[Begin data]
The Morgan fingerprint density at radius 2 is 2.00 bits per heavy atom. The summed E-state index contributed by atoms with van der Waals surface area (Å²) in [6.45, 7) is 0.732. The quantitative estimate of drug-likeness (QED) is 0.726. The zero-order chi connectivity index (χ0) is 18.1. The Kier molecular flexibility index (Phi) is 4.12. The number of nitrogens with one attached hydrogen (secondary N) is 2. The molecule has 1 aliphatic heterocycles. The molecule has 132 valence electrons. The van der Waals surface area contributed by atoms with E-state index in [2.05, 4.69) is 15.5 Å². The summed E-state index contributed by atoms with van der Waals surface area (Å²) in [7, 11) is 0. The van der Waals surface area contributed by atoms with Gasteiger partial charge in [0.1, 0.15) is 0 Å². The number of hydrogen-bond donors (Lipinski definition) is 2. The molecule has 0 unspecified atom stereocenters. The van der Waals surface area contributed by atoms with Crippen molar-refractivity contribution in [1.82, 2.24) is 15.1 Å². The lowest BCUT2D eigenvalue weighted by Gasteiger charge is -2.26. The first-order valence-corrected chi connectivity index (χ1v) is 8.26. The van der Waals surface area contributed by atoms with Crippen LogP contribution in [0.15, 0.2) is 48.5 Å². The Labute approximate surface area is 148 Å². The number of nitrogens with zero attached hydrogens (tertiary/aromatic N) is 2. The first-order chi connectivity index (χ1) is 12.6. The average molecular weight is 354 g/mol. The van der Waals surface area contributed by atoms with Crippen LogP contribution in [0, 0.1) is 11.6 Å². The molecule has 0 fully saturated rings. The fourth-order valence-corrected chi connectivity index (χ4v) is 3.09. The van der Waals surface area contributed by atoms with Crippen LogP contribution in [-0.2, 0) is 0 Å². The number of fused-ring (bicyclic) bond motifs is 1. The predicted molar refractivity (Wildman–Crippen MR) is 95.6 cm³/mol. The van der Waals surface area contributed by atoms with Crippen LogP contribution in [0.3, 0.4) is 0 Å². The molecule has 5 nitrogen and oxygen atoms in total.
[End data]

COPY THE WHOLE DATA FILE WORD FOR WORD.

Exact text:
The Morgan fingerprint density at radius 2 is 2.00 bits per heavy atom. The summed E-state index contributed by atoms with van der Waals surface area (Å²) in [6.45, 7) is 0.732. The quantitative estimate of drug-likeness (QED) is 0.726. The zero-order chi connectivity index (χ0) is 18.1. The Kier molecular flexibility index (Phi) is 4.12. The number of nitrogens with one attached hydrogen (secondary N) is 2. The molecule has 1 aliphatic heterocycles. The molecule has 132 valence electrons. The van der Waals surface area contributed by atoms with E-state index in [2.05, 4.69) is 15.5 Å². The summed E-state index contributed by atoms with van der Waals surface area (Å²) in [7, 11) is 0. The van der Waals surface area contributed by atoms with Gasteiger partial charge in [0.1, 0.15) is 0 Å². The number of hydrogen-bond donors (Lipinski definition) is 2. The molecule has 0 unspecified atom stereocenters. The van der Waals surface area contributed by atoms with Crippen molar-refractivity contribution in [1.82, 2.24) is 15.1 Å². The lowest BCUT2D eigenvalue weighted by Gasteiger charge is -2.26. The first-order valence-corrected chi connectivity index (χ1v) is 8.26. The van der Waals surface area contributed by atoms with Crippen LogP contribution in [0.15, 0.2) is 48.5 Å². The Labute approximate surface area is 148 Å². The number of nitrogens with zero attached hydrogens (tertiary/aromatic N) is 2. The first-order chi connectivity index (χ1) is 12.6. The average molecular weight is 354 g/mol. The van der Waals surface area contributed by atoms with Crippen LogP contribution in [0, 0.1) is 11.6 Å². The molecule has 0 fully saturated rings. The fourth-order valence-corrected chi connectivity index (χ4v) is 3.09. The van der Waals surface area contributed by atoms with Crippen LogP contribution in [-0.2, 0) is 0 Å². The number of fused-ring (bicyclic) bond motifs is 1. The predicted molar refractivity (Wildman–Crippen MR) is 95.6 cm³/mol. The van der Waals surface area contributed by atoms with Crippen LogP contribution in [0.3, 0.4) is 0 Å². The molecule has 5 nitrogen and oxygen atoms in total.